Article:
Bond Yields Plunge Most Since 2008 as Traders Rethink Fed Path

(Bloomberg) — Government-bond yields fell the most since since 2008 after a US bank failure spurred traders to reassess the outlook for additional Federal Reserve rate hikes.

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Shorter-dated Treasury yields plummeted for a second day as traders reverted to pricing in a quarter-point rate hike at the Fed’s March 21-22 meeting, instead of a half-point move. The market also resumed pricing in a quarter-point cut by the end of the year.

The moves occurred even as US employment data released Friday showed job creation exceeded estimates for an 11th straight month in February, which prompted economists at Barclays Plc to forecast a half-point hike in March. The mixed data, which also showed wages rose less than expected, was overshadowed by the failure of SVB Financial Group, which buckled under the strain of declining deposits and losses on its securities portfolio.

The two-year Treasury yield fell nearly 30 basis points to 4.57% at one point and ended near its session low. The yield’s two-day slide of just under 50 basis points was the biggest since 2008. Investors also piled into German short-term debt, sending those rates into a similarly steep decline.

“It is incredible to see the whipsaw action in Treasury yields and it’s likely people want to own Treasuries into the weekend,” said Kevin Flanagan, head of fixed-income strategy at Wisdom Tree Investments.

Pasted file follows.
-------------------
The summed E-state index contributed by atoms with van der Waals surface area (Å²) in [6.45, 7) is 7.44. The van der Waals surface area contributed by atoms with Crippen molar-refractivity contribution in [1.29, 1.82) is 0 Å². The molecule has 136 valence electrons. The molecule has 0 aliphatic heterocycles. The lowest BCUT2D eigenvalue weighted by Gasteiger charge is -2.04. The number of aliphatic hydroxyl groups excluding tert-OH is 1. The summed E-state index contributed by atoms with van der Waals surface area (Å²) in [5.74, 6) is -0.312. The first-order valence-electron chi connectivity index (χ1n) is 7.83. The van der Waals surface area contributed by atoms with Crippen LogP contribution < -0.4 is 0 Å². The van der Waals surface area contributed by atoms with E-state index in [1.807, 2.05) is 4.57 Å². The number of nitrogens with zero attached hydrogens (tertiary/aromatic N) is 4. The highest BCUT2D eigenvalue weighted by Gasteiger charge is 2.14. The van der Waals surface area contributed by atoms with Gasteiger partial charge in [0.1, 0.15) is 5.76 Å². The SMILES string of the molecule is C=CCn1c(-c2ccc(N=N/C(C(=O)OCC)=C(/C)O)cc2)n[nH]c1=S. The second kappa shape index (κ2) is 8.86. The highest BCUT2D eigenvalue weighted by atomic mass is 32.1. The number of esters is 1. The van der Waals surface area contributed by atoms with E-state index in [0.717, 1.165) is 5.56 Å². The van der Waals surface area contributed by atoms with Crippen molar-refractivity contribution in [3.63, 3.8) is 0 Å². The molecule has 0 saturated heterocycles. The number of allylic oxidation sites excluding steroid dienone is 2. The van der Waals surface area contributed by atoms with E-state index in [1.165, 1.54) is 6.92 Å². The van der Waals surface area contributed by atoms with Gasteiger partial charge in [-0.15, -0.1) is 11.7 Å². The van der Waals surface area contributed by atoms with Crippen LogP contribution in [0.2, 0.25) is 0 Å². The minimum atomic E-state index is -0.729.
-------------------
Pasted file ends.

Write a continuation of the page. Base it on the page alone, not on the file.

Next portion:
Traders reasoned that the prospect of contagion in the banking system could curb the Fed’s willingness to keep raising rates despite still-elevated inflation. Swaps referencing the March meeting price in about 32 basis points of tightening, down some 13 basis points from earlier in the week. A rate cut by year end from the expected peak level had dwindled to less than a coin-toss in recent weeks.

“The reaction in the market reflects the broader worry about US banks and investors did expect a beat in the payrolls number,” said Andrzej Skiba, portfolio manager at Bluebay Asset Management.

Markets are jittery about potential fallout from the parent of Silicon Valley Bank, which has suffered losses on a portfolio including US Treasuries. Investors are turning their attention to risks that may lurk in other financial institutions — and questioning the degree to which the Fed’s rate hikes have precipitated that pain.

US payrolls in February rose by more than expected while a broad measure of monthly wage growth slowed, offering a mixed picture as the Fed contemplates whether to step up the pace of rate hikes. The unemployment rate ticked up to 3.6% as the labor force grew, and monthly wages rose at the slowest pace in a year. Nonfarm payrolls increased 311,000 after a 504,000 advance in January, revised down from 517,000.

Traders will look to whether next week’s release of US consumer inflation data warrants pricing in a quarter- or half-point hike this month.

“The market is clearly reading that the labor report is solid but not strong enough for the Fed to re-accelerate the hiking cycle,” said Roberto Cobo Garcia, BBVA’s head of G10 FX strategy. “It would probably take very significant surprises in the CPI data next week for the Fed to change course again.”

–With assistance from Giulia Morpurgo, John Viljoen, Sydney Maki, James Hirai, Tasos Vossos, Ksenia Galouchko and Julien Ponthus.

(Adds Barclays Fed forecast change in third paragraph, updates yield levels.)

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